I’ve Been Making Pasta For Nearly 80 Years & This Is What You’re Missing

Everyone knows an Italian grandmother will keep your plate full — but she can also be trusted for some much-needed wisdom. That’s why we've asked Italy’s renowned pasta queen and Airbnb Experiences host, Nonna Nerina, her advice on everything from holiday hosting to ghosting to all the ways you’re ruining your pasta. Buona lettura!
It was about three years ago when I began welcoming travelers into my home to teach them how to make homemade pasta. Along with my granddaughter, Chiara, I run a popular class through Airbnb Experiences from our small village of Palombara Sabina, just west of Rome, where visitors get to learn how to make (and eat) three different kinds of pasta by hand. Just as I take care of my children and grandchildren, I’m here to guide them — particularly when it comes to the dos and don’ts of all things pasta.
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Fortunately, a trip to Italy is not necessary to learn a few best practices that come from generations of my family’s pasta-making tradition. In my experience, particularly when traveling to other parts of the world, there are quite a few mistakes I see over and over. Below, I’m helping you fix seven of the most common.
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You’re buying it from the box.

Part of the great pleasure of pasta-making is starting from scratch — using pasta from a box takes half the joy out of the experience! With fresh pasta, you also know what ingredients are inside. And like any product that comes boxed or bagged, there’s always more mystery about the exact quality of ingredients you’re putting into your body.
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You’re using too many ingredients.

I believe that great, homemade pasta only needs eggs and flour — why add more? The most important thing is to buy organic and local ingredients with no preservatives inside. Also, the flour should be double zero or zero; it’s flour that’s not processed.
When it comes to sauce, don't overcomplicate it, and be sure to choose what is fresh and seasonal. I love fettuccine with mushrooms and peas. If you have the space, time, and green thumb, the best would be to grow a small garden for yourself.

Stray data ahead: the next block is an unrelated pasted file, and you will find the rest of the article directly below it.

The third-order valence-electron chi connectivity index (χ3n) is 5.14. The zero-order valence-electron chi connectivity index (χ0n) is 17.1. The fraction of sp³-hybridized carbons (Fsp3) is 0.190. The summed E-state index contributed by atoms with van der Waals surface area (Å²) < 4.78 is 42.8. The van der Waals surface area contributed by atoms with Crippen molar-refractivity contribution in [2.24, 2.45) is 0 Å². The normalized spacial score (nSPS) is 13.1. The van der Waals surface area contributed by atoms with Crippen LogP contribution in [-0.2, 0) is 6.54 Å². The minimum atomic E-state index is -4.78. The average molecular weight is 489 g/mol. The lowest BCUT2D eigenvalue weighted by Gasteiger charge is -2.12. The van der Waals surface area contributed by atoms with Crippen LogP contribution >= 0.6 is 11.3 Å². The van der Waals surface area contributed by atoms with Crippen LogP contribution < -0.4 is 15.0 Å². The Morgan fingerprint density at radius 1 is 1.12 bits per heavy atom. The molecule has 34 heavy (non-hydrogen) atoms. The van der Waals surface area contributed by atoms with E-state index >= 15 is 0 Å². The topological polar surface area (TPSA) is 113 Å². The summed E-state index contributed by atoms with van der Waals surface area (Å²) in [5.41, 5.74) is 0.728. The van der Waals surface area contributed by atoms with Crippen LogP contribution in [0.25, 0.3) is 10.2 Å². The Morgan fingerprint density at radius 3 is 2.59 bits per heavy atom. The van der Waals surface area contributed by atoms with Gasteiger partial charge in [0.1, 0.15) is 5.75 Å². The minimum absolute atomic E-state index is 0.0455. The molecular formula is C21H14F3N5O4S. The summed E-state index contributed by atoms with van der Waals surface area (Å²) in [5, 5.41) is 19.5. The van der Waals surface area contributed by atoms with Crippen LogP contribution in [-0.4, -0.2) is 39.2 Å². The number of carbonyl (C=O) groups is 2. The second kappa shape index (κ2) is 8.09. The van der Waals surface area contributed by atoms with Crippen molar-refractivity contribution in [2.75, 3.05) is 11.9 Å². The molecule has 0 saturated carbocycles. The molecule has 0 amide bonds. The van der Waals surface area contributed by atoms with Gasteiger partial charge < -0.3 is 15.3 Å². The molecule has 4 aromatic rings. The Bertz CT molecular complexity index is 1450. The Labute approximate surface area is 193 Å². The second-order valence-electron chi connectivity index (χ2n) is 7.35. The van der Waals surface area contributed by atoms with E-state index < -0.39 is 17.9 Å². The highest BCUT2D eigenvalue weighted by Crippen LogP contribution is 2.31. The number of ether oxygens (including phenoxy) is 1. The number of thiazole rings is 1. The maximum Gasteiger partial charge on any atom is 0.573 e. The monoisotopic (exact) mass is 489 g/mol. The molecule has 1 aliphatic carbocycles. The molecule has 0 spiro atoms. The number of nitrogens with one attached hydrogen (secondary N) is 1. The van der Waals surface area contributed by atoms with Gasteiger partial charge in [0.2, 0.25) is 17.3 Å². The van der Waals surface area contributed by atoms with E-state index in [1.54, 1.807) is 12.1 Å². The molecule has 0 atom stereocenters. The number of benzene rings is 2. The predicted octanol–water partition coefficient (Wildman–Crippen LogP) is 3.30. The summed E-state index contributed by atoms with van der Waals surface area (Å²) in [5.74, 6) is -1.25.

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Illustrations by Sarah Mazzetti

You’re relying on fancy machines.

We teach everyone to make pasta by hand during our Airbnb Experience. This is an ancient technique that produces a better taste. You do not press the pasta as you would with a machine — you stretch it with your hands so there is air inside. It’s thinner, lighter, and the taste is completely different.
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Of course, if you prefer it, not every pasta shape needs to be prepared entirely by hand. A machine that rolls and presses the pasta can help you in the beginning for the filled pastas, like ravioli, so it has no holes and has the same thickness throughout.
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You’re rushing.

There are hundreds of shapes of pasta to make. For beginners, I suggest you start with a flatter shape, such as fettuccine, tagliatelle, or spaghetti. They all require the same work when making the dough: Stretch it and cut.
The filled pastas — ravioli and cannelloni, for example — can be a bit more complex and time-consuming, but the key to mastering any of the shapes has less to do with skill as it has to do with slowing down and allowing the pasta to rest between steps. In reality it’s not that it’s more difficult to make one shape than another, it's just that you need to allow for time and, more importantly, calmness. 
My mama, and her's before her, used to handmake make pasta early in the morning on Sundays. I love sharing this family ritual, and passing it down to younger generations as well — it's a tradition that we should continue.
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You’re not watching the pot.

It’s simple: Bring water to boil. Salt the water. Add fresh pasta. Then, you must pay attention because fresh pasta cooks much faster than boxed pasta. For fettuccine, that’s only about two minutes. A typical rule is that when the handmade pasta floats, it’s done.
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You’re using the wrong utensils.

After you put so much attention into your beautiful meal, take care when serving and plating so that you don’t make a mess of your hard work. I use wood utensils to turn the noodles in the bowl so they will not break. 
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You’re not stopping to breathe.

Now that it’s time to eat, I fill my plate and usually add some extra sauce and Parmigiano-Reggiano on top. To eat something like fettuccine, you just need to twirl it on your fork, no special technique necessary. Then breathe deeply to stretch your stomach to create a little extra space. Buon appetito!
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